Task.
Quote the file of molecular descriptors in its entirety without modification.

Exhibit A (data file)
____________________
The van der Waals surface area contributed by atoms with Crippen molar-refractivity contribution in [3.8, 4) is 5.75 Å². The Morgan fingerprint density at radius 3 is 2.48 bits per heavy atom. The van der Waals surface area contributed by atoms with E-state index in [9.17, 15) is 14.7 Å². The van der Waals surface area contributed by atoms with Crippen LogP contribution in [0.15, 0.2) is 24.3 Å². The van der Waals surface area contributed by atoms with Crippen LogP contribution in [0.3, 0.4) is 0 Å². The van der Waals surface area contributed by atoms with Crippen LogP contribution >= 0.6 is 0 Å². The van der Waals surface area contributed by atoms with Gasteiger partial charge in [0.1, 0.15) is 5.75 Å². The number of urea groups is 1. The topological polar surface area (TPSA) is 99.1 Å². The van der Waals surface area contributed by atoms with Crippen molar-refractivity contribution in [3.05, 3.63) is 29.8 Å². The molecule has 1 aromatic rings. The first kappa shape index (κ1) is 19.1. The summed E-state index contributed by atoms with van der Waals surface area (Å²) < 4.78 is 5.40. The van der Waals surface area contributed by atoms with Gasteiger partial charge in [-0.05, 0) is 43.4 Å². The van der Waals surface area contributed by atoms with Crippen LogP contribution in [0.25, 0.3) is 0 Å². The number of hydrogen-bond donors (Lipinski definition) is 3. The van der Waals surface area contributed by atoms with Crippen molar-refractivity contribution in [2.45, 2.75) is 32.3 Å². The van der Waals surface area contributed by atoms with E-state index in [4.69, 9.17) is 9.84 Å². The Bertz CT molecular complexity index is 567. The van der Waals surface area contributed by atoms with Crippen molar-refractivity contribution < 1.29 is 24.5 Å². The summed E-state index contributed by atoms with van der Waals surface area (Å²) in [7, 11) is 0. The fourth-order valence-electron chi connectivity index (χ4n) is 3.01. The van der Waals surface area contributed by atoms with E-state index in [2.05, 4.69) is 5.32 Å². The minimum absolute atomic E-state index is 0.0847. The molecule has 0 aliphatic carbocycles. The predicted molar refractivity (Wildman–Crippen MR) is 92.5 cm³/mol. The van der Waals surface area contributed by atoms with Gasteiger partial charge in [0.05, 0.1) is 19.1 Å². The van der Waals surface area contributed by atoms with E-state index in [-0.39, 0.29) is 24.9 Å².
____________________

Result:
The van der Waals surface area contributed by atoms with Crippen molar-refractivity contribution in [3.8, 4) is 5.75 Å². The Morgan fingerprint density at radius 3 is 2.48 bits per heavy atom. The van der Waals surface area contributed by atoms with E-state index in [9.17, 15) is 14.7 Å². The van der Waals surface area contributed by atoms with Crippen LogP contribution in [0.15, 0.2) is 24.3 Å². The van der Waals surface area contributed by atoms with Crippen LogP contribution in [0.3, 0.4) is 0 Å². The van der Waals surface area contributed by atoms with Crippen LogP contribution >= 0.6 is 0 Å². The van der Waals surface area contributed by atoms with Gasteiger partial charge in [0.1, 0.15) is 5.75 Å². The number of urea groups is 1. The topological polar surface area (TPSA) is 99.1 Å². The van der Waals surface area contributed by atoms with Crippen molar-refractivity contribution in [3.05, 3.63) is 29.8 Å². The molecule has 1 aromatic rings. The first kappa shape index (κ1) is 19.1. The summed E-state index contributed by atoms with van der Waals surface area (Å²) < 4.78 is 5.40. The van der Waals surface area contributed by atoms with Gasteiger partial charge in [-0.05, 0) is 43.4 Å². The van der Waals surface area contributed by atoms with Crippen LogP contribution in [0.25, 0.3) is 0 Å². The number of hydrogen-bond donors (Lipinski definition) is 3. The van der Waals surface area contributed by atoms with Crippen molar-refractivity contribution in [2.45, 2.75) is 32.3 Å². The van der Waals surface area contributed by atoms with E-state index in [4.69, 9.17) is 9.84 Å². The Bertz CT molecular complexity index is 567. The van der Waals surface area contributed by atoms with Crippen molar-refractivity contribution < 1.29 is 24.5 Å². The summed E-state index contributed by atoms with van der Waals surface area (Å²) in [7, 11) is 0. The fourth-order valence-electron chi connectivity index (χ4n) is 3.01. The van der Waals surface area contributed by atoms with E-state index in [2.05, 4.69) is 5.32 Å². The minimum absolute atomic E-state index is 0.0847. The molecule has 0 aliphatic carbocycles. The predicted molar refractivity (Wildman–Crippen MR) is 92.5 cm³/mol. The van der Waals surface area contributed by atoms with Gasteiger partial charge in [0.05, 0.1) is 19.1 Å². The van der Waals surface area contributed by atoms with E-state index in [-0.39, 0.29) is 24.9 Å².